Emerging Leader Award

Recognizes a staff member who, regardless of position or title, exceeds the responsibilities of their position in a manner that demonstrates a commitment to departmental success and ambition to progress in their current role.

Hannah Swan
Undergraduate Advisor, Materials Science and Engineering

Swan has embraced and strengthened her departmental community above and beyond her assigned role as an advisor. She holds orientation sessions for first-year students and sophomores, and actively takes on leadership roles in planning community building exercises. Department Head Verle Keppens calls Swan “the best thing that has happened to our department in recent years.” Her impeccable job performance over the past three years deserves the highest praise.


Circle of Excellence Teamwork Award

Recognizes a group or staff within an office, cross-functional group of staff, or committee of staff members who have worked together in an exceptional manner to perform an assigned task to benefit the unit, college or university in one or more exceptional ways.

Office of Engineering Communications:
Christie Kennedy, Director; Adria Amos, Digital Media Specialist; Kevin Bogle, Communication Specialist; Randall Brown, Writer/Photographer; Melissa Callahan, Project Manager; Andy Gallaher, Web Designer; David Goddard, Media Relations Specialist; Kathy Williams, Communications Coordinator; Mitchell Williamson, Graphic Designer; Elan Young, Writer

The professional and polished level of expertise on all projects makes this team exceptional. One nominating colleague said, “They make us all look good and are a tremendous support for recruiting efforts in this college. They have transformed the presence of TCE online, in print, and on social media. In a digital age we truly could not recruit and communicate with constituents effectively without them.” The team has been able to impact faculty, staff, students, alumni, and beyond. Their efforts continue to provide awareness and keep the college connected with the modern-day world.

Outstanding Faculty Service Awards

Recognize and reward superior service to and engagement with important constituents across three distinct categories.


Outstanding Outreach and Engagement Category

Chien-fei Chen
Research Associate Professor (Electrical Engineering and Computer Science) and Director of Education and Diversity for CURENT

Chen accomplishes important work with outreach to the local community, including the Young Scholar’s program, the Research Experiences for Teachers, and the Adventures in Stem program. In addition, she has assisted the college on many occasions with outreach efforts to members of underrepresented populations of students, including the HITES and eVOL pre-college programs, GEM GRAD Lab, Breakfast of Champions, and others.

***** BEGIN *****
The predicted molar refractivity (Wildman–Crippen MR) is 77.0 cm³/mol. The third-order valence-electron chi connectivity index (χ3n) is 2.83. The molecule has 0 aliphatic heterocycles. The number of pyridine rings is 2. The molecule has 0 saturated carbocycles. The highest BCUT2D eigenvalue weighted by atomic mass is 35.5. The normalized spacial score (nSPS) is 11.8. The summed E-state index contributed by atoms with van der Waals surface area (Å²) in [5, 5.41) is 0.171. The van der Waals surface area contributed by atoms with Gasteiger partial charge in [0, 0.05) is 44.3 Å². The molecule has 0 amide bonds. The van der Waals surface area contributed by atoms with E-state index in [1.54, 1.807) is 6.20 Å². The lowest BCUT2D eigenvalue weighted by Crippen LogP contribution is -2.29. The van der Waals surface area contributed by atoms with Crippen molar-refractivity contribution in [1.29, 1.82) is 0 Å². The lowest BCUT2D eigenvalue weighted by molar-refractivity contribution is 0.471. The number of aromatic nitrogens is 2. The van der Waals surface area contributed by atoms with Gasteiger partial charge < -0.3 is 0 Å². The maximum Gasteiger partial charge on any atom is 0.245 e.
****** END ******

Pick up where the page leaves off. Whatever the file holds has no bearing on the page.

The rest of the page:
Jenny Retherford
Senior Lecturer, Civil and Environmental Engineering

Retherford is truly impressive in facilitating engagement between civil and environmental engineering design students and the local community. She was instrumental in bringing the first service-learning course to the college. Particularly notable is her work with the Natchez Trace Bridge Barrier Coalition to advise students in developing multiple designs to make the bridge more secure and to discourage impulsive suicides. Her work is the type of high impact engagement the college seeks to encourage.


Outstanding Service to the College Category

Daniel Costinett
Associate Professor, Electrical Engineering and Computer Science

Costinett’s efforts to increase the diversity of the college through his work with CURENT are impressive. His contributions are described by the department as “critical and formidable” to improving the culture of inclusion in CURENT.


Outstanding Service to the Discipline Category

Michela Taufer
Dongarra Professor, Electrical Engineering and Computer Science

Taufer’s high-visibility service to the high-performance computing community has been a great asset to the college. In particular, her leadership role in the SC19 conference went a long way to raising the college’s profile internationally. More people know what great things are happening here because of Taufer’s accomplishments—an exceptional model for the college.


Moses E. & Mayme Brooks Award

Recognizes and rewards outstanding engineering faculty who have achieved distinction in engineering practice, along with effective teaching.

Andy Sarles
Associate Professor, Mechanical, Aerospace, and Biomedical Engineering

The selection committee was impressed with Sarles’s ability to teach effectively—as evidenced by the peer teaching evaluations—and with high student-satisfaction courses. In the area of engineering practice, the committee noted that Sarles submitted six provisional patents to the UT Research Foundation and was awarded two that have been licensed by former students. Sarles’s productivity is building the college’s reputation in the state and beyond and among peers as a leader in technology transfer and advancement.

Charles E. Ferris Faculty Award

Recognizes and rewards faculty with a distinguished record of research and teaching as well as a record of contributions to the advancement of technology in the local community through local public engagement in the professional discipline.

Chris Cherry